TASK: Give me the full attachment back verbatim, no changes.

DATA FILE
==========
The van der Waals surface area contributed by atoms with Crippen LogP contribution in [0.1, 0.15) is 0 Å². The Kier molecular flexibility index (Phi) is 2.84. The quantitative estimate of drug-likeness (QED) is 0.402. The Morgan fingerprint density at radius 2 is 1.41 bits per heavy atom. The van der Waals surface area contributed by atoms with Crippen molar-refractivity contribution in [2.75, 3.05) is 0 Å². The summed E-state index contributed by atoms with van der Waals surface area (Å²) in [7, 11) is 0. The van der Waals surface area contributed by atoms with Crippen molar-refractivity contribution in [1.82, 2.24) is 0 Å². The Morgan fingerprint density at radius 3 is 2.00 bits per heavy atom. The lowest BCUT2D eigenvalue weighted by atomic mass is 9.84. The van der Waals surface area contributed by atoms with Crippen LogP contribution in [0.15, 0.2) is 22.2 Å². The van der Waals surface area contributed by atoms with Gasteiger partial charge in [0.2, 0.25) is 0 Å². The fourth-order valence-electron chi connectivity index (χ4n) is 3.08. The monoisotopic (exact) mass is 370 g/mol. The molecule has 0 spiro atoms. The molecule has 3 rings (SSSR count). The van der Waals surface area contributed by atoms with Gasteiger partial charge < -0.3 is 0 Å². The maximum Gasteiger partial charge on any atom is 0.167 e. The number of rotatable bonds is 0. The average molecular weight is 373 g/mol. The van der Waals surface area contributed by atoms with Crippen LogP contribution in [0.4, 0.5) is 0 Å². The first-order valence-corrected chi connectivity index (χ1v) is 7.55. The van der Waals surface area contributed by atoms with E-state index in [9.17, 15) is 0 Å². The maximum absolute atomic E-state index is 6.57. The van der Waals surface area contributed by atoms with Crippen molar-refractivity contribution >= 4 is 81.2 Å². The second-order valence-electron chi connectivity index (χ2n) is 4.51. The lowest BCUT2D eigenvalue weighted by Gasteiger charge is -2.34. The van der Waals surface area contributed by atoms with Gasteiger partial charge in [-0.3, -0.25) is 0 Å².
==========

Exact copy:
The van der Waals surface area contributed by atoms with Crippen LogP contribution in [0.1, 0.15) is 0 Å². The Kier molecular flexibility index (Phi) is 2.84. The quantitative estimate of drug-likeness (QED) is 0.402. The Morgan fingerprint density at radius 2 is 1.41 bits per heavy atom. The van der Waals surface area contributed by atoms with Crippen molar-refractivity contribution in [2.75, 3.05) is 0 Å². The summed E-state index contributed by atoms with van der Waals surface area (Å²) in [7, 11) is 0. The van der Waals surface area contributed by atoms with Crippen molar-refractivity contribution in [1.82, 2.24) is 0 Å². The Morgan fingerprint density at radius 3 is 2.00 bits per heavy atom. The lowest BCUT2D eigenvalue weighted by atomic mass is 9.84. The van der Waals surface area contributed by atoms with Crippen LogP contribution in [0.15, 0.2) is 22.2 Å². The van der Waals surface area contributed by atoms with Gasteiger partial charge in [0.2, 0.25) is 0 Å². The fourth-order valence-electron chi connectivity index (χ4n) is 3.08. The monoisotopic (exact) mass is 370 g/mol. The molecule has 0 spiro atoms. The molecule has 3 rings (SSSR count). The van der Waals surface area contributed by atoms with Gasteiger partial charge < -0.3 is 0 Å². The maximum Gasteiger partial charge on any atom is 0.167 e. The number of rotatable bonds is 0. The average molecular weight is 373 g/mol. The van der Waals surface area contributed by atoms with Crippen LogP contribution in [0.4, 0.5) is 0 Å². The first-order valence-corrected chi connectivity index (χ1v) is 7.55. The van der Waals surface area contributed by atoms with E-state index in [9.17, 15) is 0 Å². The maximum absolute atomic E-state index is 6.57. The van der Waals surface area contributed by atoms with Crippen molar-refractivity contribution >= 4 is 81.2 Å². The second-order valence-electron chi connectivity index (χ2n) is 4.51. The lowest BCUT2D eigenvalue weighted by Gasteiger charge is -2.34. The van der Waals surface area contributed by atoms with Gasteiger partial charge in [-0.3, -0.25) is 0 Å².